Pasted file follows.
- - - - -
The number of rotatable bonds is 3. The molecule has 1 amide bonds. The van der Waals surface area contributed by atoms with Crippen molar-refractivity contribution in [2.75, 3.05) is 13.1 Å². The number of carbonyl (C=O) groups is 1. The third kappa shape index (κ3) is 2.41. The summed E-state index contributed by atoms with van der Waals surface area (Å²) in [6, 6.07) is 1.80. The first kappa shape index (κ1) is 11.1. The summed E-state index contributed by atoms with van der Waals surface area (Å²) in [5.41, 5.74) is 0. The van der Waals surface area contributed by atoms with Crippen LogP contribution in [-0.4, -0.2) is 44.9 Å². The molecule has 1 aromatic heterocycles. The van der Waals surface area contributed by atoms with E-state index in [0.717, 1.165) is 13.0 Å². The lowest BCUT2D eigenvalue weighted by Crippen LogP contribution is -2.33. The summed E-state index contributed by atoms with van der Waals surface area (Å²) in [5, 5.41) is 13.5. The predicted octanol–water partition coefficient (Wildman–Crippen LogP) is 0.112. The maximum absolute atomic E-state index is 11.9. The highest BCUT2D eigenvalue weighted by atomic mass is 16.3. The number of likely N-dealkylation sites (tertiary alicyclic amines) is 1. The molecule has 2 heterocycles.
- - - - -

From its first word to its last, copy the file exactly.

The number of rotatable bonds is 3. The molecule has 1 amide bonds. The van der Waals surface area contributed by atoms with Crippen molar-refractivity contribution in [2.75, 3.05) is 13.1 Å². The number of carbonyl (C=O) groups is 1. The third kappa shape index (κ3) is 2.41. The summed E-state index contributed by atoms with van der Waals surface area (Å²) in [6, 6.07) is 1.80. The first kappa shape index (κ1) is 11.1. The summed E-state index contributed by atoms with van der Waals surface area (Å²) in [5.41, 5.74) is 0. The van der Waals surface area contributed by atoms with Crippen LogP contribution in [-0.4, -0.2) is 44.9 Å². The molecule has 1 aromatic heterocycles. The van der Waals surface area contributed by atoms with E-state index in [0.717, 1.165) is 13.0 Å². The lowest BCUT2D eigenvalue weighted by Crippen LogP contribution is -2.33. The summed E-state index contributed by atoms with van der Waals surface area (Å²) in [5, 5.41) is 13.5. The predicted octanol–water partition coefficient (Wildman–Crippen LogP) is 0.112. The maximum absolute atomic E-state index is 11.9. The highest BCUT2D eigenvalue weighted by atomic mass is 16.3. The number of likely N-dealkylation sites (tertiary alicyclic amines) is 1. The molecule has 2 heterocycles.